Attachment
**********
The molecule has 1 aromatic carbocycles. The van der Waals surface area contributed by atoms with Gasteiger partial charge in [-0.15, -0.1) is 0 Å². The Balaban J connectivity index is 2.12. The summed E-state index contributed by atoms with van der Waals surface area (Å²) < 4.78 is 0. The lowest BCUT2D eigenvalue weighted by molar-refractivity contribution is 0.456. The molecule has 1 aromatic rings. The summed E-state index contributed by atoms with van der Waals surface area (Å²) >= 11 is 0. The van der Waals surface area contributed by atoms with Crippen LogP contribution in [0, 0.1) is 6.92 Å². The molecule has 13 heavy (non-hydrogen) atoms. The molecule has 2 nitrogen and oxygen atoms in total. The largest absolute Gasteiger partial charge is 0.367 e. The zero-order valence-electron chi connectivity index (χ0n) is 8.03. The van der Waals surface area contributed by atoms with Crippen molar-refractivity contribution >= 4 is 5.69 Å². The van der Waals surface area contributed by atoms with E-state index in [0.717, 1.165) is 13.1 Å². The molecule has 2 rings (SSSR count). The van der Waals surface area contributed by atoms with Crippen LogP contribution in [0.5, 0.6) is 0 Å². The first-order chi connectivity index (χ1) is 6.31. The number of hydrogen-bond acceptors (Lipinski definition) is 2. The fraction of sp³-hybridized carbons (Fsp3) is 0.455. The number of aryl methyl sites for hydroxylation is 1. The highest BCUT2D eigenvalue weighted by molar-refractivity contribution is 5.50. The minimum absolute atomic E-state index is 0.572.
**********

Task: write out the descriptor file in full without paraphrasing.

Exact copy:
The molecule has 1 aromatic carbocycles. The van der Waals surface area contributed by atoms with Gasteiger partial charge in [-0.15, -0.1) is 0 Å². The Balaban J connectivity index is 2.12. The summed E-state index contributed by atoms with van der Waals surface area (Å²) < 4.78 is 0. The lowest BCUT2D eigenvalue weighted by molar-refractivity contribution is 0.456. The molecule has 1 aromatic rings. The summed E-state index contributed by atoms with van der Waals surface area (Å²) >= 11 is 0. The van der Waals surface area contributed by atoms with Crippen LogP contribution in [0, 0.1) is 6.92 Å². The molecule has 13 heavy (non-hydrogen) atoms. The molecule has 2 nitrogen and oxygen atoms in total. The largest absolute Gasteiger partial charge is 0.367 e. The zero-order valence-electron chi connectivity index (χ0n) is 8.03. The van der Waals surface area contributed by atoms with Crippen molar-refractivity contribution >= 4 is 5.69 Å². The van der Waals surface area contributed by atoms with E-state index in [0.717, 1.165) is 13.1 Å². The molecule has 2 rings (SSSR count). The van der Waals surface area contributed by atoms with Crippen LogP contribution in [0.5, 0.6) is 0 Å². The first-order chi connectivity index (χ1) is 6.31. The number of hydrogen-bond acceptors (Lipinski definition) is 2. The fraction of sp³-hybridized carbons (Fsp3) is 0.455. The number of aryl methyl sites for hydroxylation is 1. The highest BCUT2D eigenvalue weighted by molar-refractivity contribution is 5.50. The minimum absolute atomic E-state index is 0.572.